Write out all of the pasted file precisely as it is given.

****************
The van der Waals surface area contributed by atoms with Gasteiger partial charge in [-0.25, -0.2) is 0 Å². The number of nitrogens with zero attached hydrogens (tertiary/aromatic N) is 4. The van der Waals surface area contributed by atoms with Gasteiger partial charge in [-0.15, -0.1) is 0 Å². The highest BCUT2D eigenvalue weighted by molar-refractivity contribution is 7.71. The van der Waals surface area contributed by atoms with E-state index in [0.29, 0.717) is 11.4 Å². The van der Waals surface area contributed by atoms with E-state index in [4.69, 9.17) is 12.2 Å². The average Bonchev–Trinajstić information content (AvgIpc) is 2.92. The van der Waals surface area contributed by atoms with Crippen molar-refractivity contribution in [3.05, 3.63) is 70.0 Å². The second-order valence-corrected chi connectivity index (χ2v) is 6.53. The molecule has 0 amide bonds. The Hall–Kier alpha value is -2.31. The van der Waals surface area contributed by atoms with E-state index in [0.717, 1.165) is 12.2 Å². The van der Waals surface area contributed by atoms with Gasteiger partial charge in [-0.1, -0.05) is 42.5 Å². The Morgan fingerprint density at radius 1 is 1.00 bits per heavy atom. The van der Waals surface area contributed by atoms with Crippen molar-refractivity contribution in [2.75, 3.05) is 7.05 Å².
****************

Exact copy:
The van der Waals surface area contributed by atoms with Gasteiger partial charge in [-0.25, -0.2) is 0 Å². The number of nitrogens with zero attached hydrogens (tertiary/aromatic N) is 4. The van der Waals surface area contributed by atoms with Gasteiger partial charge in [-0.15, -0.1) is 0 Å². The highest BCUT2D eigenvalue weighted by molar-refractivity contribution is 7.71. The van der Waals surface area contributed by atoms with E-state index in [0.29, 0.717) is 11.4 Å². The van der Waals surface area contributed by atoms with E-state index in [4.69, 9.17) is 12.2 Å². The average Bonchev–Trinajstić information content (AvgIpc) is 2.92. The van der Waals surface area contributed by atoms with Crippen molar-refractivity contribution in [3.05, 3.63) is 70.0 Å². The second-order valence-corrected chi connectivity index (χ2v) is 6.53. The molecule has 0 amide bonds. The Hall–Kier alpha value is -2.31. The van der Waals surface area contributed by atoms with E-state index in [0.717, 1.165) is 12.2 Å². The van der Waals surface area contributed by atoms with Gasteiger partial charge in [-0.1, -0.05) is 42.5 Å². The Morgan fingerprint density at radius 1 is 1.00 bits per heavy atom. The van der Waals surface area contributed by atoms with Crippen molar-refractivity contribution in [2.75, 3.05) is 7.05 Å².